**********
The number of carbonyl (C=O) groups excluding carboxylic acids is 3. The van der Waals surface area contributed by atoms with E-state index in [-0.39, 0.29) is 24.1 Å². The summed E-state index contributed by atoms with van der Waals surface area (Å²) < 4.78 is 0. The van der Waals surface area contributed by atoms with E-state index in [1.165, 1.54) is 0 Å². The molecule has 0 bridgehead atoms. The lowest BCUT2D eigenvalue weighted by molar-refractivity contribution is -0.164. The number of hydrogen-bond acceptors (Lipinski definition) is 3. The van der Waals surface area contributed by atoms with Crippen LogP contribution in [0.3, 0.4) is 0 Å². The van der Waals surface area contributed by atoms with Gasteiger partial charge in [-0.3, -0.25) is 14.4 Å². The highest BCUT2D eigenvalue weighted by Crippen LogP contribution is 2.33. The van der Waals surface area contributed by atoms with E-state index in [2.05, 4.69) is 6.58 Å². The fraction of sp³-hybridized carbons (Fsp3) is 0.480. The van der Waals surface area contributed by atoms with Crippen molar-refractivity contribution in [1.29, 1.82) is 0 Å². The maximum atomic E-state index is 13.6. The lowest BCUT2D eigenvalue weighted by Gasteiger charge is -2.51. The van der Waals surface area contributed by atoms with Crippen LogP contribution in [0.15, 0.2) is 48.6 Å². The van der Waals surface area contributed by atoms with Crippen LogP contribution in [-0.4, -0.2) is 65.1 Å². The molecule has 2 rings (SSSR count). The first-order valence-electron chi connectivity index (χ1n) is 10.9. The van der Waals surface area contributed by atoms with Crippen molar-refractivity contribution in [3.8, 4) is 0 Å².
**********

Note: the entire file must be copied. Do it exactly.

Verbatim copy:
The number of carbonyl (C=O) groups excluding carboxylic acids is 3. The van der Waals surface area contributed by atoms with E-state index in [-0.39, 0.29) is 24.1 Å². The summed E-state index contributed by atoms with van der Waals surface area (Å²) < 4.78 is 0. The van der Waals surface area contributed by atoms with E-state index in [1.165, 1.54) is 0 Å². The molecule has 0 bridgehead atoms. The lowest BCUT2D eigenvalue weighted by molar-refractivity contribution is -0.164. The number of hydrogen-bond acceptors (Lipinski definition) is 3. The van der Waals surface area contributed by atoms with Crippen LogP contribution in [0.3, 0.4) is 0 Å². The van der Waals surface area contributed by atoms with Gasteiger partial charge in [-0.3, -0.25) is 14.4 Å². The highest BCUT2D eigenvalue weighted by Crippen LogP contribution is 2.33. The van der Waals surface area contributed by atoms with E-state index in [2.05, 4.69) is 6.58 Å². The fraction of sp³-hybridized carbons (Fsp3) is 0.480. The van der Waals surface area contributed by atoms with Crippen molar-refractivity contribution in [1.29, 1.82) is 0 Å². The maximum atomic E-state index is 13.6. The lowest BCUT2D eigenvalue weighted by Gasteiger charge is -2.51. The van der Waals surface area contributed by atoms with Crippen LogP contribution in [0.15, 0.2) is 48.6 Å². The van der Waals surface area contributed by atoms with Crippen LogP contribution in [-0.4, -0.2) is 65.1 Å². The molecule has 2 rings (SSSR count). The first-order valence-electron chi connectivity index (χ1n) is 10.9. The van der Waals surface area contributed by atoms with Crippen molar-refractivity contribution in [3.8, 4) is 0 Å².